Jan 12 2011
Dear Ms. Reeves,
Your debut YA novel, Bleeding Violet, was one of my favorite books of last year, so when you emailed me with an offer to review an ARC of your second book, Slice of Cherry, I jumped at the chance.
Slice of Cherry is written in third person omniscient narration, but the only character whose POV we are given is fifteen-year-old Fancy Cordelle. Fancy and her seventeen-year-old sister Kit live in Portero, Texas, a town where supernatural goings on are as commonplace as the gory Annas that sprout up wherever dead bodies are buried.
Kit and Fancy are descended from Cherry du Haven, a slave whose ghost makes each person's dearest wish come true – but not always in the way that person wants it to. As Cherry's descendants, the girls may have inherited some unusual powers. But Fancy and Kit are also the daughters of the infamous "Bonesaw Killer," and as such, they have inherited something even more unsettling- their father's thirst for blood. The story begins when a prowler's invasion of their bedroom triggers the teenage girls' penchant for violence:
Fancy only allowed three people in the whole world to get close to her: Daddy, who was on death row; Madda, who was working the graveyard shift; and Kit, who was dead to the world in the bed next to hers. And so when she awoke to find a prowler hanging over her, violating her personal space, her first instinct was to jab her dream-diary pencil into his eye.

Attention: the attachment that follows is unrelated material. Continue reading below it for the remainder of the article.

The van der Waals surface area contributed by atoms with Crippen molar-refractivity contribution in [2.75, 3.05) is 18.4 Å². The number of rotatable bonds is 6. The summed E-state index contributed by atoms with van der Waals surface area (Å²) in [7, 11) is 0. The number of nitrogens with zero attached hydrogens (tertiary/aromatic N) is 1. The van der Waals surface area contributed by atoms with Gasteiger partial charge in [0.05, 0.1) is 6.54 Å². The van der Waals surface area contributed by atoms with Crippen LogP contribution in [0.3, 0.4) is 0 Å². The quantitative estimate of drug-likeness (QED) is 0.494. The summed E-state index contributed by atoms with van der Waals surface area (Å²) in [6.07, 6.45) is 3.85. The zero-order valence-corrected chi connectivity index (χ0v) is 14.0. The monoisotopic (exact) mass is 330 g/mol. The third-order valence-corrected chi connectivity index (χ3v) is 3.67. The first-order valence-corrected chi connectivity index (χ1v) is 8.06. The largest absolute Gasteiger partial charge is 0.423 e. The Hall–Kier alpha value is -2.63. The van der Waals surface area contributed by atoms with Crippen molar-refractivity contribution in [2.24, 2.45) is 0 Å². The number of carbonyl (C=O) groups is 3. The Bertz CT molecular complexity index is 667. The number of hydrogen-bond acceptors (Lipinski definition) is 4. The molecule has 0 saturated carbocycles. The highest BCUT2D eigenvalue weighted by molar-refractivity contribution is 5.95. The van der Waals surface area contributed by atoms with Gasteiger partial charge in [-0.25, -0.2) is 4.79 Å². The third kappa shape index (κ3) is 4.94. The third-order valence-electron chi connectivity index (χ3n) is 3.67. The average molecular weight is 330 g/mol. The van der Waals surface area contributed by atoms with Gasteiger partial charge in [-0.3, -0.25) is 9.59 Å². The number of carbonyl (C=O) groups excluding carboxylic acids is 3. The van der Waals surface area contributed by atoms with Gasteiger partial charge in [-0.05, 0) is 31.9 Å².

But even in the dark of night with a stranger in her room, Fancy wasn't one to behave rashly. Daddy had been rash, and now he was going to be killed. No, Fancy would be calm and think of a nonlethal way to teach the prowler why it was important not to disturb a young girl in her bed late at night.
Kit wakes up soon after Fancy and she doesn't have the same compunctions. She wants to kill the prowler immediately. After knocking him unconscious and dragging him to the cellar, where their serial-killer father sawed his victims, the girls argue about what to do with the prowler.
Fancy is terrified of losing Kit the way she lost her father to death row, so she promises that if Kit refrains from killing the prowler, Fancy will try to use her power to see distant places to show Kit their father.
Fancy has the ability to see things in transparent surfaces, and she uses a kinetoscope for that purpose. But although the kinetoscope shows the sisters Fancy's imaginary world, the Happy Place, they cannot catch a glimpse of their father.
Meanwhile, Kit has been slashing the intruder's skin in her anger and frustration. Afterward, Fancy stitches him up, but refuses his pleas for release. She doesn't want Kit to be taken away from her the way their father was.
Soon visits to the cellar for cutting and stitching the prowler's skin become routine to the girls, who even nickname the prowler Franken. Their sweet-natured, hardworking mother, whose name is Lynne but whom they call Madda, has no idea what her daughters are getting up to, and the girls fear that if she learns that they have graduated from dissecting animals to cutting on a human being, she will hate them.
When an old man tries to rape Kit, Kit kills her would-be rapist in what starts out as self-defense. But her sadistic urges – ones Fancy secretly shares – come to the fore, and Fancy is more worried than ever that she will lose Kit.
There are also two brothers, Gabriel and Ilan, who show an interest in Kit and Fancy, despite the fact that Kit and Fancy's father killed the brothers' dad. But the girls are contemptuous of the boys at first, or indeed of anyone outside their family. Fancy even refuses to speak to outsiders and lets Kit do all her talking for her. What began as a defense mechanism when so many people rejected them for being the Bonesaw Killer's daughters has become unhealthy, but the girls don't see this.